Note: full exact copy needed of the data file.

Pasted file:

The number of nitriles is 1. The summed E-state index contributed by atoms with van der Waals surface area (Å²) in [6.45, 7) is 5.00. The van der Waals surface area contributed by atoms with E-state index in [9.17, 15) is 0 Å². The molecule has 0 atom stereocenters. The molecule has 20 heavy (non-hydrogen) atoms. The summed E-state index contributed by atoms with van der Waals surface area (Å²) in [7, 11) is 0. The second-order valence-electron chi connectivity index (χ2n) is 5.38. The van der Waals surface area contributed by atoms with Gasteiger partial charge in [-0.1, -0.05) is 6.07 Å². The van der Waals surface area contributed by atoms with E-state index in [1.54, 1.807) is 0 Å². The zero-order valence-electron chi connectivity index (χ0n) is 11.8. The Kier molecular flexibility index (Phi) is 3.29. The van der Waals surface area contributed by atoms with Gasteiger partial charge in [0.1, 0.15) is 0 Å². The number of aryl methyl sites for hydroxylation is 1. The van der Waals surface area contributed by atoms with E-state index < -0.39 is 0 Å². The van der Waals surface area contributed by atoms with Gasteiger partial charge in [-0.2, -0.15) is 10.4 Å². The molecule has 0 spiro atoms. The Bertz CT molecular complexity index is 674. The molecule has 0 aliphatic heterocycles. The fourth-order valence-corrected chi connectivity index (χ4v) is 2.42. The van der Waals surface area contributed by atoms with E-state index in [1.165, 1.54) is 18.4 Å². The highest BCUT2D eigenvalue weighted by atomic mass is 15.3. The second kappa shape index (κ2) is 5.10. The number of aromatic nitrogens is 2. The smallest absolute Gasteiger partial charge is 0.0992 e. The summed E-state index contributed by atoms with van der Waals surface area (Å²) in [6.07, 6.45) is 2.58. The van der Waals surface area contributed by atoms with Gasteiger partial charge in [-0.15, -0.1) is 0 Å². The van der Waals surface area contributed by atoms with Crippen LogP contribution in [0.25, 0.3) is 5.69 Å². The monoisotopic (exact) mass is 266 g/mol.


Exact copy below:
The number of nitriles is 1. The summed E-state index contributed by atoms with van der Waals surface area (Å²) in [6.45, 7) is 5.00. The van der Waals surface area contributed by atoms with E-state index in [9.17, 15) is 0 Å². The molecule has 0 atom stereocenters. The molecule has 20 heavy (non-hydrogen) atoms. The summed E-state index contributed by atoms with van der Waals surface area (Å²) in [7, 11) is 0. The second-order valence-electron chi connectivity index (χ2n) is 5.38. The van der Waals surface area contributed by atoms with Gasteiger partial charge in [-0.1, -0.05) is 6.07 Å². The van der Waals surface area contributed by atoms with E-state index in [1.54, 1.807) is 0 Å². The zero-order valence-electron chi connectivity index (χ0n) is 11.8. The Kier molecular flexibility index (Phi) is 3.29. The van der Waals surface area contributed by atoms with Gasteiger partial charge in [0.1, 0.15) is 0 Å². The number of aryl methyl sites for hydroxylation is 1. The van der Waals surface area contributed by atoms with E-state index < -0.39 is 0 Å². The van der Waals surface area contributed by atoms with Gasteiger partial charge in [-0.2, -0.15) is 10.4 Å². The molecule has 0 spiro atoms. The Bertz CT molecular complexity index is 674. The molecule has 0 aliphatic heterocycles. The fourth-order valence-corrected chi connectivity index (χ4v) is 2.42. The van der Waals surface area contributed by atoms with E-state index in [1.165, 1.54) is 18.4 Å². The highest BCUT2D eigenvalue weighted by atomic mass is 15.3. The second kappa shape index (κ2) is 5.10. The number of aromatic nitrogens is 2. The smallest absolute Gasteiger partial charge is 0.0992 e. The summed E-state index contributed by atoms with van der Waals surface area (Å²) in [6.07, 6.45) is 2.58. The van der Waals surface area contributed by atoms with Gasteiger partial charge in [-0.15, -0.1) is 0 Å². The van der Waals surface area contributed by atoms with Crippen LogP contribution in [0.25, 0.3) is 5.69 Å². The monoisotopic (exact) mass is 266 g/mol.